Sports

3 Chinese weightlifters lose 2008 Olympic titles for doping

FILE - In this Aug. 9, 2008, file photo, China's Chen Xiexia holds up 90kg in the snatch of the women's 48kg category of the weightlifting competition at the Beijing 2008 Olympics in Beijing, China. IOC has stripped Olympic gold medals from three Chinese women weightlifters for doping at their home 2008 Beijing Games. The IOC says all three Chinese weightlifters tested positive for the banned growth hormone GHRP-2. They were: Cao Lei in the 75-kilogram class; Chen Xiexia in the 48kg class; and Liu Chunhonog at 69kg, it was reported on Thursday, Jan. 12, 2017. (AP Photo/Andres Leighton, File)

FILE - In this Aug. 9, 2008, file photo, China's Chen Xiexia holds up 90kg in the snatch of the women's 48kg category of the weightlifting competition at the Beijing 2008 Olympics in Beijing, China. IOC has stripped Olympic gold medals from three Chinese women weightlifters for doping at their home 2008 Beijing Games. The IOC says all three Chinese weightlifters tested positive for the banned growth hormone GHRP-2. They were: Cao Lei in the 75-kilogram class; Chen Xiexia in the 48kg class; and Liu Chunhonog at 69kg, it was reported on Thursday, Jan. 12, 2017. (AP Photo/Andres Leighton, File)

LAUSANNE, Switzerland — Three Chinese women weightlifters have been stripped of Olympic titles for doping at their home 2008 Beijing Games.

China faces a one-year ban from international weightlifting which should be triggered for having three Olympic doping disqualifications in a re-testing program by the IOC, which announced the verdicts on Thursday.

The IOC also took a Beijing bronze medal in women's shot put from Nadzeya Ostapchuk of Belarus on Thursday. Ostapchuk previously lost her gold medal and Olympic title from the 2012 London Games in a separate doping case.

The four medallists were among eight new disqualifications announced in the latest round of an extensive program using new tests to re-analyze samples stored since the Beijing and London Olympics.

The IOC said all three Chinese weightlifters tested positive for GHRP-2, which stimulates production of growth hormone.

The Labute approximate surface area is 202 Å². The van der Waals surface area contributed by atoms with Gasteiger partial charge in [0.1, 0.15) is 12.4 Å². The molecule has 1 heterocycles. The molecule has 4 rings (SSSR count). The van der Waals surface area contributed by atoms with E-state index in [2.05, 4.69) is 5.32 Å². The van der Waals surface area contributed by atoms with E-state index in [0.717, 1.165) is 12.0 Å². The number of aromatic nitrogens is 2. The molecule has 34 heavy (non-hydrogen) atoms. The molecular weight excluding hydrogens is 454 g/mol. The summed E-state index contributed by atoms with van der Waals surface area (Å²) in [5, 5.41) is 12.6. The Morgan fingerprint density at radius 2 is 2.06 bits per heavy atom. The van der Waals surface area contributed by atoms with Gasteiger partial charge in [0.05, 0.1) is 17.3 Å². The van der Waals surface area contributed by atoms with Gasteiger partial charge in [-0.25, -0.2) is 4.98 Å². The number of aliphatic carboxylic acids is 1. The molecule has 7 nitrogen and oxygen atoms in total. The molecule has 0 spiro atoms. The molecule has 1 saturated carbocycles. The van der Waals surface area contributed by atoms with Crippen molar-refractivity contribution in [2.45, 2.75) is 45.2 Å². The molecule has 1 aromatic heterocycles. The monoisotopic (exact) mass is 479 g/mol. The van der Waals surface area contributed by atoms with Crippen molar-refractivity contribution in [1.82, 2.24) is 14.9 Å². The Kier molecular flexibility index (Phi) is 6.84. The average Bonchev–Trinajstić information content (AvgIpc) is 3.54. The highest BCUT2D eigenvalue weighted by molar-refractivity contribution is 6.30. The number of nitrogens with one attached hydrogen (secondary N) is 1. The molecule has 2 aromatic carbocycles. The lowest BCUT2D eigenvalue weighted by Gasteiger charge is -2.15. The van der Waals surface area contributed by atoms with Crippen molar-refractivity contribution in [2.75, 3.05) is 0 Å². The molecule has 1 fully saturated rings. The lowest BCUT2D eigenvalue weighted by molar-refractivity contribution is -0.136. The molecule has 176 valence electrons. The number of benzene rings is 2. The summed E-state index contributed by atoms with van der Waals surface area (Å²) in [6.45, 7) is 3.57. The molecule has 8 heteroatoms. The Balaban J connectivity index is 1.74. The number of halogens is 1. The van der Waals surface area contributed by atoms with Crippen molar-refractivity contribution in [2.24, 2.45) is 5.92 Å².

They were: Cao Lei in the 75-kilogram class; Chen Xiexia at 48kg; and Liu Chunhonog at 69kg. Liu also tested positive for sibutramine, a banned stimulant.

Liu was also the 2004 Athens Olympics champion in her weight class, and Cao and Chen were world champions in 2007.

Because of the similar cases, the IOC disciplinary commission urged the International Weightlifting Federation to investigate Chinese team coaches and officials.

"This suggests a possible involvement of the athlete's entourage in these cases and the IWF is invited to investigate that situation and, if adequate, to take action against relevant people in the athlete's entourage," the IOC panel said in its published rulings.

The one-year expulsion for China should be imposed by the IWF. The governing body based in Budapest, Hungary, promised automatic bans if a nation had three athletes test positive in the IOC's Beijing and London re-tests.

The IWF previously announced the Chinese cases in August.

Doping cases are re-writing the original results from weightlifting in Beijing. Medallists in each of the three women's weight classes won by the Chinese have already been disqualified and stripped of their results by the IOC in recent weeks.

Currently, lifters from Taiwan, Russia and Kazakhstan could be upgraded to the gold medal, though it is unclear if they also tested positive for doping in the re-analysis.

The four verdicts on Thursday involving non- medallists included two fourth-place athletes who tested positive for anabolic steroids in Beijing: Darya Pchelnik of Belarus in women's hammer throw, who used turinabol, and Turkish weightlifter Sibel Simsek in the women's 63kg, who tested positive for turinabol and stanozolol.

Two lifters from the men's 94kg class also were disqualified for turinabol: Sixth-place Intigam Zairov of Azerbaijan, and 11th-place Norayr Vardanyan of Armenia.

The IOC recorded more than 100 positive tests across numerous sports from the Beijing and London retesting program, and more cases are expected. Most involve athletes in countries from the former Soviet Union.

The re-tests were ordered using new and more sensitive tests to detect steroids and other banned substances being used several weeks instead of several days before a urine sample was given.